Generations standing side by side for the ANZAC’S

By Mischeline King

As I stood back and watched the flow of people, young and old make their way to the ANZAC Day Dawn Service, it struck me the perception of this day varies across all age groups and that we all stood there on that frosty morning all with different insights on what this day means, but stood for the same reason.


There were young children no older than five years, draped in the Australian Flag, War Veterans adorned with their medallions and people like me watching on, admiring the diverse range of age groups all there to pay their respects.

IMG_4046Once upon a time ANZAC Day, was a day for the older generations to look back and remember, commemorate and honour the achievements of the ANZAC’s. However, to the younger generations in those days, it was perceived as a day for returned serviceman to ‘drink too much’ and reflect on the war in what was regarded as a ‘glorified’ way.

But how times have changed… It is now the younger generations, even younger than myself that wants to stand up and show their respect. It is now the younger generations representing their elders before them in marches and it is the younger generations who have made the landing of Gallipoli a destination that all should see. The children of this generation now see the importance of ANZAC Day, just as much as those who fought for us all.

IMG_4010This new perception was so apparent in the early morning of April 25. The innocent school children, who should know no meaning of the word ‘War’, were shedding tears for those fallen soldiers. They stood beside men who have witnessed the cruel reality that is ANZAC Day, and they stood beside them just as proud. The children marched alongside their heroes and laid reeves together. They shook their elder’s hands to say thank you and we all stood in unisons, young and old together to stand our minute silence.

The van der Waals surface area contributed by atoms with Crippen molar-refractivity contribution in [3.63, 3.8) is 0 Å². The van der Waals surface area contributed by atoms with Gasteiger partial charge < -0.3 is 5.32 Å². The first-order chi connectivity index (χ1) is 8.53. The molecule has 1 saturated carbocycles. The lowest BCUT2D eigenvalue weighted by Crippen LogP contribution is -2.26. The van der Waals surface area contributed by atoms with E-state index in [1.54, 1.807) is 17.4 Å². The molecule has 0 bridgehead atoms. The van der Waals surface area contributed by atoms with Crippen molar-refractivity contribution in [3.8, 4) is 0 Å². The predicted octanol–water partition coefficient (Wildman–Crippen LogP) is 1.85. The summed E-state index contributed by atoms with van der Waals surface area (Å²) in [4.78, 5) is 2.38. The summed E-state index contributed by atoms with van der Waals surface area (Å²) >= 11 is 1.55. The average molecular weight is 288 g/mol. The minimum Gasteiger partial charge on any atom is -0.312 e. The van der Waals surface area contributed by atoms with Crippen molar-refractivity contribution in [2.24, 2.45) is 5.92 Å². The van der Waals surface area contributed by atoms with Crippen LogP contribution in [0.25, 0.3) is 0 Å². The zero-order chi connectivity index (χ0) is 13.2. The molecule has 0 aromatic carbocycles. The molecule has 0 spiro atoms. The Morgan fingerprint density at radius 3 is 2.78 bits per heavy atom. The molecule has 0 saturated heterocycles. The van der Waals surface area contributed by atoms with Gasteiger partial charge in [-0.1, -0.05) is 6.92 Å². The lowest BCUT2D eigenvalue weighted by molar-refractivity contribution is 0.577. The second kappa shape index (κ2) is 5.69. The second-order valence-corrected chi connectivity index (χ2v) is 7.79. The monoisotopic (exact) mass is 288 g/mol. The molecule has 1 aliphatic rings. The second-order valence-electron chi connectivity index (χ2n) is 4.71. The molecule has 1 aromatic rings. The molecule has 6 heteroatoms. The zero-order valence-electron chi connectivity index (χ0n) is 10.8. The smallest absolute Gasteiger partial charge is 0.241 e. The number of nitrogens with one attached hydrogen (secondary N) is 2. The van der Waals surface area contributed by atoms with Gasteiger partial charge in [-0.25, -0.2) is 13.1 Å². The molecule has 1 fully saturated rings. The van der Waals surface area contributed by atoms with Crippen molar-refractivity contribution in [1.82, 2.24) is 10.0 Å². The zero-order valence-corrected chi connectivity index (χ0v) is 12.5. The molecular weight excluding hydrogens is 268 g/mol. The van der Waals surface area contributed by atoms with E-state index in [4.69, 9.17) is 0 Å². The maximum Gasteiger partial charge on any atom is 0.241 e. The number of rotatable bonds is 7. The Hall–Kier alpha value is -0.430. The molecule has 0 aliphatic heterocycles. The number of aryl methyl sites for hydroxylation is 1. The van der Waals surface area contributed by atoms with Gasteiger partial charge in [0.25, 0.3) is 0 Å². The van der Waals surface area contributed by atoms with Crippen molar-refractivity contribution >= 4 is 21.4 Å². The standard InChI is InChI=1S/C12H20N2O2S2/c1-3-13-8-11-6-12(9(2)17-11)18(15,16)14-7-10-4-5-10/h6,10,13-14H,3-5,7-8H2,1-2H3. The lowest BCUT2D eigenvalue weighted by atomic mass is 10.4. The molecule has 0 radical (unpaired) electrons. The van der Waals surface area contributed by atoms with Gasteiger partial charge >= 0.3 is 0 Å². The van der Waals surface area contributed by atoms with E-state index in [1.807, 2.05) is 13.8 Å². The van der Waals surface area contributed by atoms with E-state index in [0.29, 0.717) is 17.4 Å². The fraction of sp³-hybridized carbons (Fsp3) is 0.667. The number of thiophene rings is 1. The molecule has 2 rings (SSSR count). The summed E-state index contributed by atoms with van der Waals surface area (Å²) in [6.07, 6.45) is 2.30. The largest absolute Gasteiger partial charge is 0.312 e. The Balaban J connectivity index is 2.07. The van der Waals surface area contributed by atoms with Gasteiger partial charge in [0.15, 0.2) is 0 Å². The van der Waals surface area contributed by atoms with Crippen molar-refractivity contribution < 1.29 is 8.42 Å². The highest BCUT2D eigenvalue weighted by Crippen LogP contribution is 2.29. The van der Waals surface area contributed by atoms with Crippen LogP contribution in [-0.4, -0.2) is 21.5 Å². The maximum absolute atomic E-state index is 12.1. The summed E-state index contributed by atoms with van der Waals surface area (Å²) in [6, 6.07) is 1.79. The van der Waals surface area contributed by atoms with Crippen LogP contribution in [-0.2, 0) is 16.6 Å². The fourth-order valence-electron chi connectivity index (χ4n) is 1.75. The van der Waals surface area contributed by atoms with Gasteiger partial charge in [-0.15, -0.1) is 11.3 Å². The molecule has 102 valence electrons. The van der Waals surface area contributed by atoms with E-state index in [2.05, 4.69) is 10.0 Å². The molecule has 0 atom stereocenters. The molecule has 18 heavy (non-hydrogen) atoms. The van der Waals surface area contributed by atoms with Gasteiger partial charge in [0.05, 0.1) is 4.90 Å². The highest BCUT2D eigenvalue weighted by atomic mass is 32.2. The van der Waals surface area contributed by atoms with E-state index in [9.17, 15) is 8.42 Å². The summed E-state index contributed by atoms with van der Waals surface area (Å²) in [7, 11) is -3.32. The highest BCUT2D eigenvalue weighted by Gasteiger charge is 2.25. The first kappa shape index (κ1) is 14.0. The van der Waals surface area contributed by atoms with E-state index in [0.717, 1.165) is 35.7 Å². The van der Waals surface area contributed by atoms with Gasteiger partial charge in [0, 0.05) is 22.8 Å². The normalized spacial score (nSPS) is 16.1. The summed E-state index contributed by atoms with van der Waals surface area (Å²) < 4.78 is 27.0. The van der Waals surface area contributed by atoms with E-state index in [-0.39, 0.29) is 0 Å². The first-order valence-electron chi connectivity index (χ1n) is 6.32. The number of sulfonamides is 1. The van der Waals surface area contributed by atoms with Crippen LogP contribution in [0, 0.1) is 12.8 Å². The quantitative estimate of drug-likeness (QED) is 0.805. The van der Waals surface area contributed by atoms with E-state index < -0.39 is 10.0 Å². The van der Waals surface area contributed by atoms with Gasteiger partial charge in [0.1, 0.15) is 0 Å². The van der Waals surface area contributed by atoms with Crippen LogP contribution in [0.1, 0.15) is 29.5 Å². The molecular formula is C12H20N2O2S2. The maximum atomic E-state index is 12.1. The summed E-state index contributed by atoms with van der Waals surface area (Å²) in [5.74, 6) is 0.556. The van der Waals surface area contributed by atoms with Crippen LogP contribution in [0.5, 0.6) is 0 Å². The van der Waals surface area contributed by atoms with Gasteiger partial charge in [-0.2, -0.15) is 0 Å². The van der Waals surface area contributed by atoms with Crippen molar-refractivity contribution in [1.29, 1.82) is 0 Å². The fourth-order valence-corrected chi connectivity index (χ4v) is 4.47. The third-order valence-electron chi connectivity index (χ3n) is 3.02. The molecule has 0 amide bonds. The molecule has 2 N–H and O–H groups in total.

Although the younger generation once regarded ANZAC Day as a glorified celebration, they are now understanding the true meaning of ANZAC Day. I am proud to say my generation now stand side by side those servicemen for the very same reason – to pay our respects and say thanks.

And it is apparent that our elders appreciate our dedication to this day, as on the early hours of April 25, I witnessed a smile being shared across the generations that needed no words, but more so than just a smile it was a thank you being shared.